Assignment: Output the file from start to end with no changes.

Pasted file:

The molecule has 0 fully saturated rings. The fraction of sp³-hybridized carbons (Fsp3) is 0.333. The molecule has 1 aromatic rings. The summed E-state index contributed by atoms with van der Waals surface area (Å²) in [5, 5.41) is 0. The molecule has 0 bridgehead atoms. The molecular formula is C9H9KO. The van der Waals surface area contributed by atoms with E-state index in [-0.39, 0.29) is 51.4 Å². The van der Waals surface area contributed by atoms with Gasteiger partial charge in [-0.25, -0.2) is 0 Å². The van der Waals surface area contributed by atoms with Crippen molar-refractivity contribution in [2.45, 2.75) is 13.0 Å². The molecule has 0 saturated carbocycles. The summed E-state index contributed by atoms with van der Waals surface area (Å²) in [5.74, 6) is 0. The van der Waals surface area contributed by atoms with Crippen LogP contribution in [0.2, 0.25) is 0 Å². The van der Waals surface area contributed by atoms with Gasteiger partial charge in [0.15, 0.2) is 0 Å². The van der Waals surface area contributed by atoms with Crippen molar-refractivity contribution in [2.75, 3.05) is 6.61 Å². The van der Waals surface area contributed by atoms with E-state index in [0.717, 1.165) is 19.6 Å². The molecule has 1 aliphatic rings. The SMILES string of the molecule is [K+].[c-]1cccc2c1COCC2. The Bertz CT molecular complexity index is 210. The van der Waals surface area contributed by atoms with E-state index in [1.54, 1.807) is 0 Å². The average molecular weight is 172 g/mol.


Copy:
The molecule has 0 fully saturated rings. The fraction of sp³-hybridized carbons (Fsp3) is 0.333. The molecule has 1 aromatic rings. The summed E-state index contributed by atoms with van der Waals surface area (Å²) in [5, 5.41) is 0. The molecule has 0 bridgehead atoms. The molecular formula is C9H9KO. The van der Waals surface area contributed by atoms with E-state index in [-0.39, 0.29) is 51.4 Å². The van der Waals surface area contributed by atoms with Gasteiger partial charge in [-0.25, -0.2) is 0 Å². The van der Waals surface area contributed by atoms with Crippen molar-refractivity contribution in [2.45, 2.75) is 13.0 Å². The molecule has 0 saturated carbocycles. The summed E-state index contributed by atoms with van der Waals surface area (Å²) in [5.74, 6) is 0. The van der Waals surface area contributed by atoms with Crippen LogP contribution in [0.2, 0.25) is 0 Å². The van der Waals surface area contributed by atoms with Gasteiger partial charge in [0.15, 0.2) is 0 Å². The van der Waals surface area contributed by atoms with Crippen molar-refractivity contribution in [2.75, 3.05) is 6.61 Å². The van der Waals surface area contributed by atoms with E-state index in [0.717, 1.165) is 19.6 Å². The molecule has 1 aliphatic rings. The SMILES string of the molecule is [K+].[c-]1cccc2c1COCC2. The Bertz CT molecular complexity index is 210. The van der Waals surface area contributed by atoms with E-state index in [1.54, 1.807) is 0 Å². The average molecular weight is 172 g/mol.